Viruses and Cancer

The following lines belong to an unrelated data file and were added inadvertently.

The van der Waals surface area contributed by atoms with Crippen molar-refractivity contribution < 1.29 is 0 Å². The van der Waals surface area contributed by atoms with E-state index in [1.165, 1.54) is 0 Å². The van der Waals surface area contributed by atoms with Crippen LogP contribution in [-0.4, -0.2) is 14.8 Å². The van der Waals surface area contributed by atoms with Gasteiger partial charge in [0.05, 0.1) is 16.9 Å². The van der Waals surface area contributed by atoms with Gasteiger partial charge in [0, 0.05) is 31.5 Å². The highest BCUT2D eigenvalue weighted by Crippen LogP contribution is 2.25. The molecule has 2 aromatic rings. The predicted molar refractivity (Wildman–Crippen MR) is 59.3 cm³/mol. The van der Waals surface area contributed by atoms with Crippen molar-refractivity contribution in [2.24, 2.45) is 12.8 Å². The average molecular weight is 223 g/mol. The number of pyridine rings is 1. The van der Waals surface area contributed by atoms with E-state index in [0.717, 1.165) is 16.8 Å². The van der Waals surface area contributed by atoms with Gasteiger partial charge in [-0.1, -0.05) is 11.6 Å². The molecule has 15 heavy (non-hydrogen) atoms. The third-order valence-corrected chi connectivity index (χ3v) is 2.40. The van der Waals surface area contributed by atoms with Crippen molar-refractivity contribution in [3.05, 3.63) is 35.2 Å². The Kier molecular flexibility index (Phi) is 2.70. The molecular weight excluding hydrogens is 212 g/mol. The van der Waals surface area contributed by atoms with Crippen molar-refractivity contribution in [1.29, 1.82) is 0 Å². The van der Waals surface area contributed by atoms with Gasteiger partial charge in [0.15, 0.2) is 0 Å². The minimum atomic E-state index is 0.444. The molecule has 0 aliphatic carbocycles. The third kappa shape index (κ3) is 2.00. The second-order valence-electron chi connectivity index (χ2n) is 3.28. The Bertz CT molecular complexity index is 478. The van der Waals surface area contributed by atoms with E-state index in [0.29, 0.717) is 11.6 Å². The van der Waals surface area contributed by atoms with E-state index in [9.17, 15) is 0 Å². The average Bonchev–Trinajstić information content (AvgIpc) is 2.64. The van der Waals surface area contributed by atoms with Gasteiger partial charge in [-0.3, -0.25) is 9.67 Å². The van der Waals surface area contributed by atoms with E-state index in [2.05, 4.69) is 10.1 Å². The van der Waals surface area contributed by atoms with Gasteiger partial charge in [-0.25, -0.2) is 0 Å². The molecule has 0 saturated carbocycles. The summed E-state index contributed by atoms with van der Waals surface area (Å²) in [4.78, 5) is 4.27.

Viruses are ubiquitous and are also the pathogenic agents that are most commonly associated with neoplastic transformation of cells of several organs in human beings – thereby causing cancer of epithelial cells (carcinomas) or cancer of mesenchymal cells (leukemias, lymphomas and sarcomas) depending on the type and location of the infected host cell. This review highlights the six major groups of viruses that have established aetiological association with cancer in human populations. The epidemiology and the processes through which these pathogens cause malignant transformation of the infected host cells are discussed – with particular emphasis on the evolving and changing natures of the diseases as they parallel changes in human behaviours. Also discussed is a brief overview of the current understanding of molecular pathology as they emerge with the advent of new technological capabilities for studying these processes at subcellular (genomic) levels.